could a change in smoking habits and lowered aortic diameter tip the balance of AAA screening towards harm?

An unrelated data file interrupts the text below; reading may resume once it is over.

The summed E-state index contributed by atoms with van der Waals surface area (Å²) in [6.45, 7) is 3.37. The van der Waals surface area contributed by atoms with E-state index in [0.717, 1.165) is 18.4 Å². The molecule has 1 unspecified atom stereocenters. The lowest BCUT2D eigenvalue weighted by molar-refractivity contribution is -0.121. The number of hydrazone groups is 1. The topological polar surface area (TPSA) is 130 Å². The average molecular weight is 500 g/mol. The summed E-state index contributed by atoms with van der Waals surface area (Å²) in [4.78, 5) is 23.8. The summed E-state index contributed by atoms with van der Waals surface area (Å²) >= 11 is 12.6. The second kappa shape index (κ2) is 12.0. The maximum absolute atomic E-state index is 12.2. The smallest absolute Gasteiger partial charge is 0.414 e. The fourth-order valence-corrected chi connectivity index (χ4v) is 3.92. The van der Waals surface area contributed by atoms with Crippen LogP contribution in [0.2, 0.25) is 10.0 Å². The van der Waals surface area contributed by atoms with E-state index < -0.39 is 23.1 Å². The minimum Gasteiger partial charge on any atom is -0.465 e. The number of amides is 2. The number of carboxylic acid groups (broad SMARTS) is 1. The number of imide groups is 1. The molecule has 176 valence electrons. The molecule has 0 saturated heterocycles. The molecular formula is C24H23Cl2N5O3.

Clinical context: Abdominal aortic aneurysms (AAAs) are often asymptomatic until they rupture, when the death rate is greater than 80%. If diagnosed before rupture, AAA can be treated with surgery, which has a mortality of 4-5% Diagnostic change: Sweden, the UK, and the US have initiated screening programmes for AAA. There are also proposals to change the aortic diameter for diagnosis from ≥30 mm to 25 mm. Rationale for change: Early diagnosis by screening allows the opportunity of surgery to prevent ruptures Leap of faith—Detecting asymptomatic aneurysms will reduce AAA mortality and morbidity. Impact on prevalence: Our estimates indicate that screening almost doubles AAA prevalence, but most AAAs are small and at low risk of rupture. Changing the definition of an AAA from 30 mm to 25 mm would double prevalence again. Evidence of overdiagnosis: We estimate that if 10 000 men are invited to screening, 46 AAA deaths can be prevented over 13-15 years but 176 would have an AAA ≥30 mm detected that remained asymptomatic after 13 years. A recent drop in AAA prevalence reduces the benefits of screening and worsens the benefit:harm ratio. Harms of overdiagnosis: Asymptomatic men are labelled at risk of a life threatening condition for which they will be under lifelong surveillance. Of 10 000 men invited to AAA screening, 37 (95% confidence interval 15 to 60) overdiagnosed men had unnecessary preventive surgery, of whom 1.6 (1.4 to 1.7) died. Limitations: Figures for exact calculations of overdiagnosis are not available and unlikely to emerge. The psychosocial consequences of living with a screen detected AAA are inadequately investigated. Cost effectiveness data on screening are inconclusive. Conclusion: Screening programmes have changed the meaning of an AAA diagnosis from a life threatening condition to a risk factor. AAA screening programmes should be revisited because of reduced benefits in modern populations and because data suggest considerable harm.